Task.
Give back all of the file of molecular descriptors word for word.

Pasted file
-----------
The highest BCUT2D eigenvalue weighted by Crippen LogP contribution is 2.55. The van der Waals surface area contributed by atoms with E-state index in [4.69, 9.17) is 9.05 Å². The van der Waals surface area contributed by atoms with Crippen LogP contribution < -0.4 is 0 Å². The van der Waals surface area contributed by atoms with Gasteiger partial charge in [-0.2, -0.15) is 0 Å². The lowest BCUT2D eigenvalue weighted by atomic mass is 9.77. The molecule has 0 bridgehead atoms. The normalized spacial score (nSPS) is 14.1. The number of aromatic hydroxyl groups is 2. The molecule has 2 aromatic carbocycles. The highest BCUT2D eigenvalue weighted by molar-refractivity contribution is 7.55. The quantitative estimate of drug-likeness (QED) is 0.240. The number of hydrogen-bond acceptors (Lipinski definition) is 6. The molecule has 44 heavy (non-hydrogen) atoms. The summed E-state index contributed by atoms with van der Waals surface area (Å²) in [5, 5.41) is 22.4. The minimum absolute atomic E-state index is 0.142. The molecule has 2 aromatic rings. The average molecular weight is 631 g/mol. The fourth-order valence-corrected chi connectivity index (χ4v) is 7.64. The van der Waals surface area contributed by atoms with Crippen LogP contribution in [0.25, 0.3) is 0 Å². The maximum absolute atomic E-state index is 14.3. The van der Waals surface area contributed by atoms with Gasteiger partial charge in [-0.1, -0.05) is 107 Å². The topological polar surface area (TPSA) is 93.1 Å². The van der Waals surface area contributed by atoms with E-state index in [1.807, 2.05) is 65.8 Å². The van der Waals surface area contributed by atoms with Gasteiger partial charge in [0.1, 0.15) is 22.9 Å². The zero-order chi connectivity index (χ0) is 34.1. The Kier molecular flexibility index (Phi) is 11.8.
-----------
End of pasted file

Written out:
The highest BCUT2D eigenvalue weighted by Crippen LogP contribution is 2.55. The van der Waals surface area contributed by atoms with E-state index in [4.69, 9.17) is 9.05 Å². The van der Waals surface area contributed by atoms with Crippen LogP contribution < -0.4 is 0 Å². The van der Waals surface area contributed by atoms with Gasteiger partial charge in [-0.2, -0.15) is 0 Å². The lowest BCUT2D eigenvalue weighted by atomic mass is 9.77. The molecule has 0 bridgehead atoms. The normalized spacial score (nSPS) is 14.1. The number of aromatic hydroxyl groups is 2. The molecule has 2 aromatic carbocycles. The highest BCUT2D eigenvalue weighted by molar-refractivity contribution is 7.55. The quantitative estimate of drug-likeness (QED) is 0.240. The number of hydrogen-bond acceptors (Lipinski definition) is 6. The molecule has 44 heavy (non-hydrogen) atoms. The summed E-state index contributed by atoms with van der Waals surface area (Å²) in [5, 5.41) is 22.4. The minimum absolute atomic E-state index is 0.142. The molecule has 2 aromatic rings. The average molecular weight is 631 g/mol. The fourth-order valence-corrected chi connectivity index (χ4v) is 7.64. The van der Waals surface area contributed by atoms with Crippen LogP contribution in [0.25, 0.3) is 0 Å². The maximum absolute atomic E-state index is 14.3. The van der Waals surface area contributed by atoms with Gasteiger partial charge in [-0.1, -0.05) is 107 Å². The topological polar surface area (TPSA) is 93.1 Å². The van der Waals surface area contributed by atoms with E-state index in [1.807, 2.05) is 65.8 Å². The van der Waals surface area contributed by atoms with Gasteiger partial charge in [0.1, 0.15) is 22.9 Å². The zero-order chi connectivity index (χ0) is 34.1. The Kier molecular flexibility index (Phi) is 11.8.